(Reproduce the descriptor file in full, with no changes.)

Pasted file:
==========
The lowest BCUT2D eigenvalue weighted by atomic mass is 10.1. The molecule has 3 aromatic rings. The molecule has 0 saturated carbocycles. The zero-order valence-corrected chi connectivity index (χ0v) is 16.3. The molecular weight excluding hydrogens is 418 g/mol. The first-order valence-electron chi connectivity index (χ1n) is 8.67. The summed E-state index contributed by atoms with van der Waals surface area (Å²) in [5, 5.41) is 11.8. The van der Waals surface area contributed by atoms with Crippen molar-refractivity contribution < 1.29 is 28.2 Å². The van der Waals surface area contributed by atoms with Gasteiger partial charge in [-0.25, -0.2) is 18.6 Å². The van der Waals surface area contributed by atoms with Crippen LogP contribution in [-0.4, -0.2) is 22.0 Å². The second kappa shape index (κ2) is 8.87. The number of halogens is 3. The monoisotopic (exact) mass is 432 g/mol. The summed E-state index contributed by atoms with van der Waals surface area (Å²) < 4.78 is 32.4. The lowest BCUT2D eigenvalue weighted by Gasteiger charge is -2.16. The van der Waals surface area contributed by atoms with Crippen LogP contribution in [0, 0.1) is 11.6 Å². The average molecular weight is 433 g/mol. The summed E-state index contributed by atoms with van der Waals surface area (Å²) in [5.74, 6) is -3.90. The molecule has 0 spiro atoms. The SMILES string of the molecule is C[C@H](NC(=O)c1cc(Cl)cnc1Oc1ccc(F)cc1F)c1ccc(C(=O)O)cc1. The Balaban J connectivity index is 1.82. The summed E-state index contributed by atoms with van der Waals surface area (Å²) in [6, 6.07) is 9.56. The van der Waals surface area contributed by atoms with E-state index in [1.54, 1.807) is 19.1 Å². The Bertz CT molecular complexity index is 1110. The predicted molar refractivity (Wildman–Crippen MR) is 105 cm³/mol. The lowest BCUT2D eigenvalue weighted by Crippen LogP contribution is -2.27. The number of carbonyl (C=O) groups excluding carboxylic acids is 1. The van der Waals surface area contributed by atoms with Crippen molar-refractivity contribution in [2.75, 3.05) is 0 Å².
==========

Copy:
The lowest BCUT2D eigenvalue weighted by atomic mass is 10.1. The molecule has 3 aromatic rings. The molecule has 0 saturated carbocycles. The zero-order valence-corrected chi connectivity index (χ0v) is 16.3. The molecular weight excluding hydrogens is 418 g/mol. The first-order valence-electron chi connectivity index (χ1n) is 8.67. The summed E-state index contributed by atoms with van der Waals surface area (Å²) in [5, 5.41) is 11.8. The van der Waals surface area contributed by atoms with Crippen molar-refractivity contribution < 1.29 is 28.2 Å². The van der Waals surface area contributed by atoms with Gasteiger partial charge in [-0.25, -0.2) is 18.6 Å². The van der Waals surface area contributed by atoms with Crippen LogP contribution in [-0.4, -0.2) is 22.0 Å². The second kappa shape index (κ2) is 8.87. The number of halogens is 3. The monoisotopic (exact) mass is 432 g/mol. The summed E-state index contributed by atoms with van der Waals surface area (Å²) < 4.78 is 32.4. The lowest BCUT2D eigenvalue weighted by Gasteiger charge is -2.16. The van der Waals surface area contributed by atoms with Crippen LogP contribution in [0, 0.1) is 11.6 Å². The average molecular weight is 433 g/mol. The summed E-state index contributed by atoms with van der Waals surface area (Å²) in [5.74, 6) is -3.90. The molecule has 0 spiro atoms. The SMILES string of the molecule is C[C@H](NC(=O)c1cc(Cl)cnc1Oc1ccc(F)cc1F)c1ccc(C(=O)O)cc1. The Balaban J connectivity index is 1.82. The summed E-state index contributed by atoms with van der Waals surface area (Å²) in [6, 6.07) is 9.56. The van der Waals surface area contributed by atoms with E-state index in [1.54, 1.807) is 19.1 Å². The Bertz CT molecular complexity index is 1110. The predicted molar refractivity (Wildman–Crippen MR) is 105 cm³/mol. The lowest BCUT2D eigenvalue weighted by Crippen LogP contribution is -2.27. The number of carbonyl (C=O) groups excluding carboxylic acids is 1. The van der Waals surface area contributed by atoms with Crippen molar-refractivity contribution in [2.75, 3.05) is 0 Å².